Savings Income Tax
From 6 April 2017 interest from open-ended investment companies, authorised unit trusts, investment trust companies and on peer to peer loans may be paid without deduction of income tax. This change was previously announced and will mean a lesser administrative burden for fund managers.
Offshore Property Developers
Provisions to charge to UK tax non-UK residents on profits arising from trading in UK land (whether or not there is a relevant permanent establishment of the non-resident) will also be introduced in the Finance Act 2016, although the legislation will be not be exposed until the Bill reaches report stage in Parliament. This is likely to constitute a significant impact for offshore property developers.
Corporate Interest Relief
From 1 April 2017 a fixed ratio rule is proposed to cap the amount of relief from corporation tax available for net interest expense to 30% of a group’s UK earnings before interest, tax, depreciation and amortisation (EBITDA). Provisions will also be included for a group ratio rule based on the net interest to EBITDA ratio of the worldwide group. The rules include a de minimis threshold of £2 million net UK interest expense and provisions which carve out certain types of public benefit infrastructure investments, which typically use highly leveraged structures.
The government announced in Budget 2016 that it will launch a consultation on partnerships taxation. This consultation will include a number of areas where the taxation of partnerships could be seen as uncertain, including how partnerships calculate their tax liability.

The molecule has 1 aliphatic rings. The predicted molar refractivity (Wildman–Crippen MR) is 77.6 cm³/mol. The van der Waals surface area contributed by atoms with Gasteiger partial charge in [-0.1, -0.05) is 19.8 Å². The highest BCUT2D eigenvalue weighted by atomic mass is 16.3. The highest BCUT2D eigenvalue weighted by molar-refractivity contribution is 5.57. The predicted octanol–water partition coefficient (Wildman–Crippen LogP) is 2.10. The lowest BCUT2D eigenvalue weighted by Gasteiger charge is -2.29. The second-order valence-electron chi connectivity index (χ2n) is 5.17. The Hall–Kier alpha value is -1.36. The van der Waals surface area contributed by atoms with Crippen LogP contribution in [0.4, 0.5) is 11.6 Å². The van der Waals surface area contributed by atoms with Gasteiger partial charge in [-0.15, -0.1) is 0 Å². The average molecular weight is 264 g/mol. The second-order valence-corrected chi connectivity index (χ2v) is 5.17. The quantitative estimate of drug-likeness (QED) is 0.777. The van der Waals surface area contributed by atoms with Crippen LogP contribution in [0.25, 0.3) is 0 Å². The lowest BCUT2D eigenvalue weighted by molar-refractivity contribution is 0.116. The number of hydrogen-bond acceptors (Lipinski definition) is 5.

The government has also announced that it intends to pass a number of amendments to the Limited Partnerships Act 1907 which will make UK limited partnerships more competitive for use as alternative investment funds (AIFs). The responses to the initial consultation passed last year were published in March 2016, and the draft legislation will follow soon.
VAT Treatment of the Management of AIFs
Last year the European Court of Justice issued a landmark decision stating that the management of real estate funds and certain non-UCITS funds are VAT exempt. For further information, please see our earlier report on the decision.
ACS and PAIF Seeding Relief introduced
A new relief from paying stamp duty land tax (SDLT) on the “seeding” of co-ownership authorised contractual schemes (ACS) and property authorised investment funds (PAIF) will apply once the Finance Act 2016 is given royal assent (around July 2016). The effect of that relief will be that no SDLT charge is payable at the point at which properties are initially transferred into the fund (or “seeded”) by investors.
Finance Bill 2016 is also proposing to change the SDLT treatment of PAIFs and ACSs, so that these are treated as if they were companies, and units in them are treated as if they were shares in a company. The effect of this is that no SDLT liability directly arises to the investors where chargeable property is acquired by an ACS or PAIF. Instead, SDLT liability on this acquisition will arise for the ACS or PAIF itself. There would also be no SDLT charged on issues, transfers and surrenders of units in an ACS or PAIF that holds any chargeable interest in land.